Which Joe gave his name to ‘sloppy joes’? We look at five interesting sandwiches and their lexical origins.
An obsolete bass brass instrument with keys, used in bands in the 19th century but superseded by the tuba.
- ‘Happily, the ophicleide is much more predictable than the serpent, and it is possible to show a fairly typical fingering pattern that will work with most examples of the instrument.’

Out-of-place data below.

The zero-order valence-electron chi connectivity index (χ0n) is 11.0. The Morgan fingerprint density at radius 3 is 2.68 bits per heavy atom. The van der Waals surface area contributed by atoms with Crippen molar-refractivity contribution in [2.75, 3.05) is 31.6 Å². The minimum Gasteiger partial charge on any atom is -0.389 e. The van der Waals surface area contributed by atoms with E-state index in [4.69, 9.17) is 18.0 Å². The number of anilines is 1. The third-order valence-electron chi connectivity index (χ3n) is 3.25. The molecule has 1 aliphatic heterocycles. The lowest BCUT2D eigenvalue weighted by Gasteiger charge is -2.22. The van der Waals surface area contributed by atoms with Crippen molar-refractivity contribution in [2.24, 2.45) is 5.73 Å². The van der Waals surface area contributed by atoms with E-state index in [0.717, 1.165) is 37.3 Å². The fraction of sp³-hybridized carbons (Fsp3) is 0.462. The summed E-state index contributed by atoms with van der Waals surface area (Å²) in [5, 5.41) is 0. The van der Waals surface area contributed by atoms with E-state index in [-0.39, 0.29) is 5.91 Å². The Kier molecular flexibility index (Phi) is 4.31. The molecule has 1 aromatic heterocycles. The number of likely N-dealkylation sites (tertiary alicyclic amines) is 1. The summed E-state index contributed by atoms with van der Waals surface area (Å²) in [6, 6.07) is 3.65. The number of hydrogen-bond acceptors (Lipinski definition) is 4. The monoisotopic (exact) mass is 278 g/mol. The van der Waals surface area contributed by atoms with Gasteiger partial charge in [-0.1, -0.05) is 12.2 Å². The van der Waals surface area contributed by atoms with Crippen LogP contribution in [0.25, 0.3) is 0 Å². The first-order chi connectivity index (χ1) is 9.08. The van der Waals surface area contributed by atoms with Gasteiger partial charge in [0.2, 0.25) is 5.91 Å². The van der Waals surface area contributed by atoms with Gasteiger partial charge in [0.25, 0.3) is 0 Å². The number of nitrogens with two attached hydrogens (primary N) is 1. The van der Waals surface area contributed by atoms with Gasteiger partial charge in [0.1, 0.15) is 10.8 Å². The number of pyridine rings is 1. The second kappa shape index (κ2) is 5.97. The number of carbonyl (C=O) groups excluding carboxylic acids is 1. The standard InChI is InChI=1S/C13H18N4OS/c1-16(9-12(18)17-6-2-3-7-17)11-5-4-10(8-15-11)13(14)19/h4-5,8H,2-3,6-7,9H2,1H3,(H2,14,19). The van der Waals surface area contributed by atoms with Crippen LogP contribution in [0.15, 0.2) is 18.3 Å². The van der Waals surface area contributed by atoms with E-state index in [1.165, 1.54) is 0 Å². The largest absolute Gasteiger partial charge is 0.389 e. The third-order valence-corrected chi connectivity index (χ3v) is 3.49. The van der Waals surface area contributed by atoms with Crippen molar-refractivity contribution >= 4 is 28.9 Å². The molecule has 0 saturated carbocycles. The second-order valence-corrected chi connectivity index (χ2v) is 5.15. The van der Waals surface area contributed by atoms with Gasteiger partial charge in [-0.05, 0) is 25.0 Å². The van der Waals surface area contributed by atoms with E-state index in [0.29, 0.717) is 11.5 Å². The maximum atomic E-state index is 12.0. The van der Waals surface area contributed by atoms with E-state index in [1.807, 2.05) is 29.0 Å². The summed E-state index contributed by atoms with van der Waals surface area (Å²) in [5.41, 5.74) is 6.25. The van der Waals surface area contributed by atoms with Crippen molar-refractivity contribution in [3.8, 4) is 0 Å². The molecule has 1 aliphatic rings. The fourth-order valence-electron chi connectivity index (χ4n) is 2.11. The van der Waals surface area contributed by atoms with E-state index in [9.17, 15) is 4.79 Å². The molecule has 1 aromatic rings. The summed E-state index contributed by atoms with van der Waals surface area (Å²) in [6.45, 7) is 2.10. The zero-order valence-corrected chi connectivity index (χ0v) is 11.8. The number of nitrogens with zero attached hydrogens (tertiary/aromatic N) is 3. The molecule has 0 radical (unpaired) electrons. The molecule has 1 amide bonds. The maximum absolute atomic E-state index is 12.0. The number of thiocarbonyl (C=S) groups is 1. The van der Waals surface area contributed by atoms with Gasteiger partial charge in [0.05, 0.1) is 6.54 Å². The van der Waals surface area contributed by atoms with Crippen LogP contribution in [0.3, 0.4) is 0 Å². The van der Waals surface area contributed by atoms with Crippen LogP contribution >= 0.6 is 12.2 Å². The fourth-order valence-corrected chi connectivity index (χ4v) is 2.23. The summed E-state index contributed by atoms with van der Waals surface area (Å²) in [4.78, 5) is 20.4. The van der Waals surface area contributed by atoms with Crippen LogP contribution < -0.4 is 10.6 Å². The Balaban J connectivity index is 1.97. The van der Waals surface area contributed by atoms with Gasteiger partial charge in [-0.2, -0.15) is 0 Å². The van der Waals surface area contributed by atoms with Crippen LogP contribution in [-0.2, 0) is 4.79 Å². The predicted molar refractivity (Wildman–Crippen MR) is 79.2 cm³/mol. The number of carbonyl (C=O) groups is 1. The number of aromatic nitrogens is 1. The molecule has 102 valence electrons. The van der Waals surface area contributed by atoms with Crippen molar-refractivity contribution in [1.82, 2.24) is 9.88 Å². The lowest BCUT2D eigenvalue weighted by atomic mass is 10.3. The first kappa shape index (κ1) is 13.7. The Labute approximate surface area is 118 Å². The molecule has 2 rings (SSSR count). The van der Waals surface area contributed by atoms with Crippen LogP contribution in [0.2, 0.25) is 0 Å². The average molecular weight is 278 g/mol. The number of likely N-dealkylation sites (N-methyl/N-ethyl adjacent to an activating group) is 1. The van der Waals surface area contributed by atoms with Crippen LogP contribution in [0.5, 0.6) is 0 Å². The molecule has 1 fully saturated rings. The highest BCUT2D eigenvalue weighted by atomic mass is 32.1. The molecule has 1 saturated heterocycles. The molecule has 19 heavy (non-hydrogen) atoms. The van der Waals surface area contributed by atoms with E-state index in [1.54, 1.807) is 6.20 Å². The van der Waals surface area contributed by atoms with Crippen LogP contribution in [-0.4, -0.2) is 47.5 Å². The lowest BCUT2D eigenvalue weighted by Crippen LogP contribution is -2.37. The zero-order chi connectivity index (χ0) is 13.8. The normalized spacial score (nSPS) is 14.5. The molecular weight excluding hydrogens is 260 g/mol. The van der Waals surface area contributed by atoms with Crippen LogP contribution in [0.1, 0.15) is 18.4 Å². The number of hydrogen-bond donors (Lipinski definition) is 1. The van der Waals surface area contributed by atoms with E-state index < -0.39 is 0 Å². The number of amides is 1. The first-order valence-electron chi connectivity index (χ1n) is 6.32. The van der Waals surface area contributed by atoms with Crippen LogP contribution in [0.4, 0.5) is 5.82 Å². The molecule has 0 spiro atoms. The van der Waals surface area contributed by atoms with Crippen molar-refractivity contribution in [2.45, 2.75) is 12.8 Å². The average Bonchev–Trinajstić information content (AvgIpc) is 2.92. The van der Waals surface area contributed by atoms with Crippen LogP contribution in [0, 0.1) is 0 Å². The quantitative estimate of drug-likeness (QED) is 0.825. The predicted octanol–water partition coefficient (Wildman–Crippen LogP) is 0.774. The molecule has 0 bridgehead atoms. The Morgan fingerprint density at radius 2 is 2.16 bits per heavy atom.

- ‘After early lessons on the ophicleide, an instrument for which he seems to have shown little aptitude, he turned to the flute, studying with Kuhlau.’
Mid 19th century: from French ophicléide, from Greek ophis ‘serpent’ + kleis, kleid- ‘key’.
We take a look at several popular, though confusing, punctuation marks.
From Afghanistan to Zimbabwe, discover surprising and intriguing language facts from around the globe.
The definitions of ‘buddy’ and ‘bro’ in the OED have recently been revised. We explore their history and increase in popularity.